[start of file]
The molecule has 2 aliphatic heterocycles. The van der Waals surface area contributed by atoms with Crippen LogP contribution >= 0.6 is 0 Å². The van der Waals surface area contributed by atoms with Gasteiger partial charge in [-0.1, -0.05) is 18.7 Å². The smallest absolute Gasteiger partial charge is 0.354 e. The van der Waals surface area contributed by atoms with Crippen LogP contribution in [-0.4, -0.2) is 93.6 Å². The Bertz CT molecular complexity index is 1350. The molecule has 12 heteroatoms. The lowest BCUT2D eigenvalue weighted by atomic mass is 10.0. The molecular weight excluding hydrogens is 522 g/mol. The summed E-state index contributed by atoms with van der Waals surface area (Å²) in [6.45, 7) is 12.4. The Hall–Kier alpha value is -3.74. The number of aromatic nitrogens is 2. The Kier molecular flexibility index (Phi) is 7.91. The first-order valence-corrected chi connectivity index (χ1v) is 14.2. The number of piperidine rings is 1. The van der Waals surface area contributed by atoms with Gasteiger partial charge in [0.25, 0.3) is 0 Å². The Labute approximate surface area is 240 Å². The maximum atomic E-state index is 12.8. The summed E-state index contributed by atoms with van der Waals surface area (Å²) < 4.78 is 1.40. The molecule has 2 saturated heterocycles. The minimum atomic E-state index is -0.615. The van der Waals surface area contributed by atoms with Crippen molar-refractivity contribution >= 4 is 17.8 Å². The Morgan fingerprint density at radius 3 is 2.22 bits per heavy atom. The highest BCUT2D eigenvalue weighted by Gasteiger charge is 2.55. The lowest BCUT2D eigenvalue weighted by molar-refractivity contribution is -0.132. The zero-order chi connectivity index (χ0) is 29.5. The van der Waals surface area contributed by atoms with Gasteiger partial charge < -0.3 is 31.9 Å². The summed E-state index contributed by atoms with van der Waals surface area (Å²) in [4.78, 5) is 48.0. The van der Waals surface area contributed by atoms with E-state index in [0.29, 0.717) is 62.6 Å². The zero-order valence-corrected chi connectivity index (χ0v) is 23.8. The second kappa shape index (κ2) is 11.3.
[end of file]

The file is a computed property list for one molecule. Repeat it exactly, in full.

The molecule has 2 aliphatic heterocycles. The van der Waals surface area contributed by atoms with Crippen LogP contribution >= 0.6 is 0 Å². The van der Waals surface area contributed by atoms with Gasteiger partial charge in [-0.1, -0.05) is 18.7 Å². The smallest absolute Gasteiger partial charge is 0.354 e. The van der Waals surface area contributed by atoms with Crippen LogP contribution in [-0.4, -0.2) is 93.6 Å². The Bertz CT molecular complexity index is 1350. The molecule has 12 heteroatoms. The lowest BCUT2D eigenvalue weighted by atomic mass is 10.0. The molecular weight excluding hydrogens is 522 g/mol. The summed E-state index contributed by atoms with van der Waals surface area (Å²) in [6.45, 7) is 12.4. The Hall–Kier alpha value is -3.74. The number of aromatic nitrogens is 2. The Kier molecular flexibility index (Phi) is 7.91. The first-order valence-corrected chi connectivity index (χ1v) is 14.2. The number of piperidine rings is 1. The van der Waals surface area contributed by atoms with Gasteiger partial charge in [0.25, 0.3) is 0 Å². The Labute approximate surface area is 240 Å². The maximum atomic E-state index is 12.8. The summed E-state index contributed by atoms with van der Waals surface area (Å²) < 4.78 is 1.40. The molecule has 2 saturated heterocycles. The minimum atomic E-state index is -0.615. The van der Waals surface area contributed by atoms with Crippen molar-refractivity contribution >= 4 is 17.8 Å². The Morgan fingerprint density at radius 3 is 2.22 bits per heavy atom. The highest BCUT2D eigenvalue weighted by Gasteiger charge is 2.55. The lowest BCUT2D eigenvalue weighted by molar-refractivity contribution is -0.132. The zero-order chi connectivity index (χ0) is 29.5. The van der Waals surface area contributed by atoms with Gasteiger partial charge < -0.3 is 31.9 Å². The summed E-state index contributed by atoms with van der Waals surface area (Å²) in [4.78, 5) is 48.0. The van der Waals surface area contributed by atoms with E-state index in [0.29, 0.717) is 62.6 Å². The zero-order valence-corrected chi connectivity index (χ0v) is 23.8. The second kappa shape index (κ2) is 11.3.